Archive for ‘CLI’ Category
Once in a while you might want to dig deep into OSX’s dhcp client and find out what dhcp packet the server sent it. A quick command to spit out this info:
Posted on 12:28, December 15th, 2007 by Many Ayromlou
Here are some notes for those of us working with Macs, who also have to deal with networking gear that usually have a serial console for local control. I recently purchased a IOGEAR USB 1.1 to Serial Converter Cable that uses the PL2303 chipset (pretty much any brand of these usb to serial converters use this chip). I was hoping that this dongle would allow me to access our network switches serial interface (which you kinda need when the switch has gone berserk). So after looking around the net I found that there is a opensource driver out there for it and that it performs better than the driver provided by Prolific (the company that manufactures the chip). So once everything was installed I hooked up the serial cable and realized that I needed a serial console program.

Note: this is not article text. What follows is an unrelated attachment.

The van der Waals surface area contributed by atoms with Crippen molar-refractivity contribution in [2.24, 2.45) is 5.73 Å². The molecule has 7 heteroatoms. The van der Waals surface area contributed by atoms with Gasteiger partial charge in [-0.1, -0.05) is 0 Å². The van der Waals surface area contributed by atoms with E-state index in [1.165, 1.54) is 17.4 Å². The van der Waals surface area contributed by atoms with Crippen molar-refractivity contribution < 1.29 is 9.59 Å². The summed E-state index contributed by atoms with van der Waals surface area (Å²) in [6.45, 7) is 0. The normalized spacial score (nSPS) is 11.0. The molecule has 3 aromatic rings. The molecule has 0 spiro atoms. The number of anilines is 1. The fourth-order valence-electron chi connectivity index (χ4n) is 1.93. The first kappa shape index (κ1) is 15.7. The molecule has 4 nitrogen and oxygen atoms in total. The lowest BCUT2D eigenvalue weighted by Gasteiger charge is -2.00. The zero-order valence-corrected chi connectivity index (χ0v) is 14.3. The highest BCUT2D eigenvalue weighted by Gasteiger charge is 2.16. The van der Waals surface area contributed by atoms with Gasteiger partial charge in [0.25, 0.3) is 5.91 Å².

This turned out to be quite a pain since almost all of these programs for the mac are old and/or not free. Well, that was until I found out that our good friend screen can do this just fine:
This will open up a new screen session in your xterm/terminal and from there you can control your serial device. Once you’re done you need to issue the command Ctrl-a Ctrl-\ to get out of screen and back to your shell prompt.
OSX Webmaster special: Shared webserver, bad umask settings, group permissions and filenames with spaces…
Posted on 12:20, October 24th, 2007 by Many Ayromlou
Okay so this all started with our users not being able to share files on our webserver. We use SSH only for upload/download and interactive access (ie: no ftp). Through trial and error we found out that the default umask (under OSX Server) for sftp uploaded files are 0033 (ie: rwxr–r–) and directories are 0022 (ie: rwxr-xr-x). This creates a problem when one user uploads a file and another user downloads/modifies and tries to re-upload it — they simply can’t because the group permissions are wrong.